wHY’s New York office operates out of an airy Soho loft where ideas are tossed around and explored with gusto. This salon-style energy is integral to the bicoastal firm’s practice, providing the foundations for a diverse range of projects.
wHY was founded in Los Angeles in 2004 by Kulapat Yantrasast, who worked closely with Japanese minimalist Tadao Ando for years. The New York office was started in 2012 and is focused on bringing a multi-disciplinary approach to its work. The practice is structured around the collaborative efforts of four distinct yet interrelated workshops: buildings (architecture and interiors), objects (products and material explorations), ideas (research and strategy), and grounds (landscape environments). According to grounds workshop leader Mark Thomann, the teams’ synergy fuels open and fluid discussions, resulting in more interesting and lively designs. “We’re finding it to be quite a successful model of working,” Thomann said.
wHY’s holistic attitude toward design is echoed throughout all of its works, from museums and art galleries, to residences, educational facilities, and large-scale landscape projects—such as Jackson Park in Chicago, for which the firm is currently developing a new master plan. In addition to a spectrum of nationwide projects, wHY is also working internationally with assignments underway in Italy, Thailand, and Egypt.
Another common theme that connects each project is a commitment to creating designs that transcend time. As New York office director and buildings workshop leader Andrija Stojic explained, “We like our buildings to look like they’ve been there forever, that they belong to the site.”
For Yantrasast, timeless architecture can be realized when its conceived in a way that embraces the long-term process of designing and constructing a building. “I think that more and more people these days consume architecture like it is fashion. It becomes an overnight sensation; one person can get a prize today, yet the next day there is a new flavor. We love fresh and exciting new things—we are human—but there’s a time and investment we must put into architecture. It has to stand for more than that,” he said.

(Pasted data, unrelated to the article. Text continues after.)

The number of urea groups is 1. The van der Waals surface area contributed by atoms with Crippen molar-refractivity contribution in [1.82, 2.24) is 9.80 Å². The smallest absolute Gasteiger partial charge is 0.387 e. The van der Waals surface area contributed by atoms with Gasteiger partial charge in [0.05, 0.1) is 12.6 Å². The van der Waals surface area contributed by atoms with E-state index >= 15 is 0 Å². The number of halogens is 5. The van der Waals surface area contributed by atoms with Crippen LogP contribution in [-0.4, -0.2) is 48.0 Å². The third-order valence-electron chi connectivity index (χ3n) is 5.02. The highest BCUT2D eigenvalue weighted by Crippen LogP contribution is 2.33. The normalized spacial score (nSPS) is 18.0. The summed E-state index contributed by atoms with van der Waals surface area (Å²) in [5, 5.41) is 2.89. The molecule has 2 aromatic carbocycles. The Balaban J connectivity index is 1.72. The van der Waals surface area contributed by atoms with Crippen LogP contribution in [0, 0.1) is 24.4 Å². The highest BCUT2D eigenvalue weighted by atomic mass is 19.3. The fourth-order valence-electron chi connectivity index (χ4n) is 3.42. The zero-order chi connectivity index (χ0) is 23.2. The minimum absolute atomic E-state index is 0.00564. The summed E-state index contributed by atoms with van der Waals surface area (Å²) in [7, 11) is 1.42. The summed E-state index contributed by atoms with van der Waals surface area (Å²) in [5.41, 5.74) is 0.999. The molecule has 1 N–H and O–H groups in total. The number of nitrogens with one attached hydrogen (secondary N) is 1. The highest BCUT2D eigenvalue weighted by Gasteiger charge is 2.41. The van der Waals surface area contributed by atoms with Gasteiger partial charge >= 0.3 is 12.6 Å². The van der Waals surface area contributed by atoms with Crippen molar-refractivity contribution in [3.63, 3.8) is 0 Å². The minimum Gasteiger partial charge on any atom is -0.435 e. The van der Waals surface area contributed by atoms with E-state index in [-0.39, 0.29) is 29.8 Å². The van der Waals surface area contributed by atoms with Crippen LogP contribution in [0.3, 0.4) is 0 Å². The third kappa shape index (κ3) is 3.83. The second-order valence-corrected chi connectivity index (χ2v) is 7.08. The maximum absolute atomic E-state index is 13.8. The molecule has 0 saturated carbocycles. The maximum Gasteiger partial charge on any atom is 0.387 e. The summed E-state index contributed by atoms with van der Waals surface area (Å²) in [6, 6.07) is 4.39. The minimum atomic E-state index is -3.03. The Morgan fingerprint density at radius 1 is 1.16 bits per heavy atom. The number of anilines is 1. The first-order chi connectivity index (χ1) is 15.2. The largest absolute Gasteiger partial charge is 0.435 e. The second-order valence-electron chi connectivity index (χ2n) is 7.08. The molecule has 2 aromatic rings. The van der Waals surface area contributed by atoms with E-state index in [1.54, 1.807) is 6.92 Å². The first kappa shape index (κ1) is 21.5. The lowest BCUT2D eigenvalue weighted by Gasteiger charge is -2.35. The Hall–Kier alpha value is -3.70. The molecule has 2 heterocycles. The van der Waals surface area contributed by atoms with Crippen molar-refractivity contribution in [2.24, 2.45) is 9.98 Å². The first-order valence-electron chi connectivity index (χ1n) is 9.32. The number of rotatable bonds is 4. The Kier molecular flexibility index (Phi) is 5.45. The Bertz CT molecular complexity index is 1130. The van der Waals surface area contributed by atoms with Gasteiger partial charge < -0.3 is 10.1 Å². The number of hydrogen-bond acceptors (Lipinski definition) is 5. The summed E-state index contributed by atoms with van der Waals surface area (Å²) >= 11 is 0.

Drawing on his experience working with Ando, Yantrasast is driven by a desire to expand architecture’s role in society. His work seeks to impact people in meaningful ways—“I want people to look at our designs and think about how it can relate to them,” he told AN. “I hope that they encourage people to think and to contemplate bigger pictures.”
First commissioned before the Arab Spring ignited in 2010, the initial design work for the Alexandria Library headquarters, which will be located in Cairo, has resumed after a period of political setbacks. “Now the project is back on, and they gave us a much bigger site and a much bigger program…the client really liked this as an idea to talk about culture,” Yantrasast said. The project, which according to Yantrasast will function a bit like the Smithsonian, is planned to be a major cultural and arts center in Egypt.
Speed Art Museum
wHY was tasked with the master plan and redesign of the Speed Art Museum in Louisville, Kentucky, a 1927 neoclassical building with a history of additions. With this project, the firm applied its “acupuncture approach,” which Stojic explained as a “very specific pointing and finding of problems.” The renovation, which includes 20,000 square feet of new gallery space, a combined indoor-outdoor cafe, and a multi-functional pavilion, is set to open this March.
Harvard Art Museums
In an effort to unify Harvard’s three separate museums, wHY collaborated with Renzo Piano Building Workshop, curators, and senior leaders from the institution to redesign 100,000 square feet of gallery space. Careful attention to lighting and materiality helped to place emphasis on the approximately 250,000 objects in the collection, as opposed to the actual spaces that they occupy. The resulting design provokes a more fluid and cohesive viewing experience.
New York City
For this exhibit, entitled What’s the Matter, wHY did the exhibition design and contributed individual limited-edition furniture pieces including a lamp, chair, and table, all based in some way on a particular wHY project. According to Yantrasast, “The subject that we proposed was on materials and how different people from different times and different cultures have dealt with the same materials.” Yantrasast likens wHY’s process in designing the exhibit and its individual components to that of a laboratory or kitchen. Ultimately, the exhibit was about the objects themselves. “We didn’t want to put objects in a domestic context so people could buy them, we wanted people to see them as they are—lifting the function out of them and focusing on how people process material objects.”